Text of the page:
India no longer enemy number one: Pakistani politician

March 14th, 2008 - 12:13 pm ICT by admin  

A file-photo of Pervez Musharraf
By P.K. Balachandran
Colombo, March 14 (IANS) While blaming the US for the problems facing his country, a leading Pakistani politician has said here that the Islamic nation no longer considers India to be its enemy number one and reduction in hostility between the two nations has led to a “relaxed atmosphere” in the south Asian region. Mushahid Hussain Sayed, chairman of the Pakistan Senate’s Foreign Relations Committee, told the Regional Centre for Strategic Studies here Thursday that the relationship between his country and India was improving since India had shown sensitivity with regard to Pakistan’s political difficulties in 2007 and was changing its attitude over Kashmir.

He said India had accepted Pakistani President Pervez Musharraf’s thesis that the Kashmir issue had to be solved trilaterally, with the Kashmiri people on both sides of the border also participating in the process of solving the problem.

Sayed pointed out that Indian Prime Minister Manmohan Singh was talking to the pro-independence Kashmiri group, the All Party Hurriyat Conference, and Pakistan was talking to the pro-Indian Kashmiri leader Omar Abdullah. There is going to be a track two conference in Colombo involving Kashmiri groups from the Indian and the Pakistani sides.

The Pakistani leader noted that all this had created a “relaxed atmosphere” in the south Asian region.

Sayed saw no possibility of an India-Pakistan war. “War is no longer an option because of the balance of terror that exists between the two countries since both countries went nuclear in 1998,” he said.

However, he regretted that while there was a general mood in Pakistan for an accommodation with India, there was no reciprocal feeling in India. He blamed a lobby of “crusty old men” in India’s officialdom for the undercurrent of hostility in India towards any rapprochement with Pakistan.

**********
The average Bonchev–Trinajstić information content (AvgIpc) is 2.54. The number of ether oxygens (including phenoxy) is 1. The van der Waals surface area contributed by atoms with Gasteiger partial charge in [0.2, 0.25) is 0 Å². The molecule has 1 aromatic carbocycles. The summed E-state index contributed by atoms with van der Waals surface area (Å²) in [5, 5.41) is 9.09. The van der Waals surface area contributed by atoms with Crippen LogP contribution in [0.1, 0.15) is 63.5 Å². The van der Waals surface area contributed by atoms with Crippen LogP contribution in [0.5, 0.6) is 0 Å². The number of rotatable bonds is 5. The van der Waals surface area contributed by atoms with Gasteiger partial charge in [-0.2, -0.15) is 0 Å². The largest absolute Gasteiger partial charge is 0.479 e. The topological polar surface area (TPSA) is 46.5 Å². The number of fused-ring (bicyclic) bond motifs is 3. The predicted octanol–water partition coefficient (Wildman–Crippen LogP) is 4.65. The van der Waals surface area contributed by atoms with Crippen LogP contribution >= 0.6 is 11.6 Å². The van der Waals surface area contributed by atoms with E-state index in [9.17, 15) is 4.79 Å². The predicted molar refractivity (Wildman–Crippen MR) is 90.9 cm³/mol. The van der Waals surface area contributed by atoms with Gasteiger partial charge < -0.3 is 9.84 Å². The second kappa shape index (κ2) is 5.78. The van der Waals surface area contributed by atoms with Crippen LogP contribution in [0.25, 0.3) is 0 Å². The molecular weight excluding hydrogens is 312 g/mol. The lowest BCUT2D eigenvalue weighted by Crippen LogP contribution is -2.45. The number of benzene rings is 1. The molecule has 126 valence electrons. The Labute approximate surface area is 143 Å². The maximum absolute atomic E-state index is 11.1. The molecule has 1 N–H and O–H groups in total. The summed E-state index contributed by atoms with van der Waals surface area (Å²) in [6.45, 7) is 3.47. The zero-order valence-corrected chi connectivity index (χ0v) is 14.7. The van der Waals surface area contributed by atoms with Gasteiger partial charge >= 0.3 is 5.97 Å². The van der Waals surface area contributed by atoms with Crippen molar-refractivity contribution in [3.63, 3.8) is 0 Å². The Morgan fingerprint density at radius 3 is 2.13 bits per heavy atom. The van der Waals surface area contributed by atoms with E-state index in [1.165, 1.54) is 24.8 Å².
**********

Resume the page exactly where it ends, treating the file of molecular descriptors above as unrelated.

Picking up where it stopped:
In Pakistan itself, India was not being seen as enemy number one any longer, he claimed. Pakistan’s troubles, he said, were originating in Afghanistan.

“Terrorism has no borders. Because there is trouble in Afghanistan, there is trouble in Pakistan,” he said.

Sayed blamed the US for this. The US, he said, had walked out of Afghanistan and took on Iraq before finishing the task it had undertaken in Afghanistan.

He pointed out that today, drug production in Afghanistan was on the rise and this was contributing to warlordism, but the US military was turning a blind eye to it.

While complaining that the US was neglecting Pakistan and had taken India as its “second wife”, he was hopeful about the future. He felt that the US was now undergoing a fundamental change for the better.

The very fact that one of the front runners in the US presidential race was Barack Obama, whose father was a Kenyan Muslim, augured well for the emergence of an era of tolerance in US foreign policy.

On the internal situation in Pakistan after the recent parliamentary elections, Sayed said the military was keen to “extricate itself from the mess of politics”.

This remark is significant in the light of the fact that he is secretary general of the Pakistan Muslim League-Quaid (PML-Q), a party aligned with Musharraf.

Asked if the Pakistan army would seize power after a while, as it had done so many times in the past, he said: “The ball is in the court of the politicians”. He pointed out that often in the past, politicians had roped in the military in their fights.

Although his party was aligned with Musharraf, he said that his “personal view” was that the provision in the Pakistan constitution that gave extraordinary powers of intervention to the president should be reviewed.

“It has been used four times since it came into being in 1998. It has been a source of instability,” Sayed said.

He urged all south Asian countries to stop squabbling with one another and instead build economic bridges, in tune with the emerging trends in international politics.

Sayed said the south, central and south east Asian regions had already begun coming together through trade, investment and energy sharing schemes.

Schemes to link central, south and south east Asia with oil pipelines were an “extremely important” development in the region, bringing diverse countries together, he said.

“A new entity, which could be dubbed Pipelineistan, is emerging,” he said.

In this context, he welcomed the expansion of the South Asian Association for Regional Cooperation (Saarc), which now has an eighth member, Afghanistan, and has China, Japan, EU, South Korea and the US as observers. The 15th Saarc summit is to he held in Sri Lanka in July-August this year.

Sayed refuted a suggestion that expansion would make Saarc weak.

Expansion would give Saarc a new and more useful dimension, in keeping with the times. Saarc’s expansion was part of the emergence of a new kind of regionalism ruled by economic imperatives, he said.

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